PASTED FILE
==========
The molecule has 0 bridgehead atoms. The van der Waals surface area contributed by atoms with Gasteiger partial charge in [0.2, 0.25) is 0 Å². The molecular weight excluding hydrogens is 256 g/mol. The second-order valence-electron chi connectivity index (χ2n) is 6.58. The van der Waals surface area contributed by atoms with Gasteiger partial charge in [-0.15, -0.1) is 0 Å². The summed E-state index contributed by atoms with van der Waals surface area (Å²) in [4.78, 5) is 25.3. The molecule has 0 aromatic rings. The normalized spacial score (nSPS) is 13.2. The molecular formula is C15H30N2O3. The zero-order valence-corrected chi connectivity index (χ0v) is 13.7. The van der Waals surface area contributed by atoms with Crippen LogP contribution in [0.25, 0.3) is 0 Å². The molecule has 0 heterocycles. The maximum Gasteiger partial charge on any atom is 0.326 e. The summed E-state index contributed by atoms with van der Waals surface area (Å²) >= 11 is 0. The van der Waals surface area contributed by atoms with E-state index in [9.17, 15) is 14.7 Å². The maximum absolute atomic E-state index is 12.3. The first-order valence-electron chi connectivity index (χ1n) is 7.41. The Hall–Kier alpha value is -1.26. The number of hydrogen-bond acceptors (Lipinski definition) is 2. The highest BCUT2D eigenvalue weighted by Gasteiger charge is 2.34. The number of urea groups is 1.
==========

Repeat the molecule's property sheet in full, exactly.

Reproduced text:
The molecule has 0 bridgehead atoms. The van der Waals surface area contributed by atoms with Gasteiger partial charge in [0.2, 0.25) is 0 Å². The molecular weight excluding hydrogens is 256 g/mol. The second-order valence-electron chi connectivity index (χ2n) is 6.58. The van der Waals surface area contributed by atoms with Gasteiger partial charge in [-0.15, -0.1) is 0 Å². The summed E-state index contributed by atoms with van der Waals surface area (Å²) in [4.78, 5) is 25.3. The molecule has 0 aromatic rings. The normalized spacial score (nSPS) is 13.2. The molecular formula is C15H30N2O3. The zero-order valence-corrected chi connectivity index (χ0v) is 13.7. The van der Waals surface area contributed by atoms with Crippen LogP contribution in [0.25, 0.3) is 0 Å². The molecule has 0 heterocycles. The maximum Gasteiger partial charge on any atom is 0.326 e. The summed E-state index contributed by atoms with van der Waals surface area (Å²) >= 11 is 0. The van der Waals surface area contributed by atoms with E-state index in [9.17, 15) is 14.7 Å². The maximum absolute atomic E-state index is 12.3. The first-order valence-electron chi connectivity index (χ1n) is 7.41. The Hall–Kier alpha value is -1.26. The number of hydrogen-bond acceptors (Lipinski definition) is 2. The highest BCUT2D eigenvalue weighted by Gasteiger charge is 2.34. The number of urea groups is 1.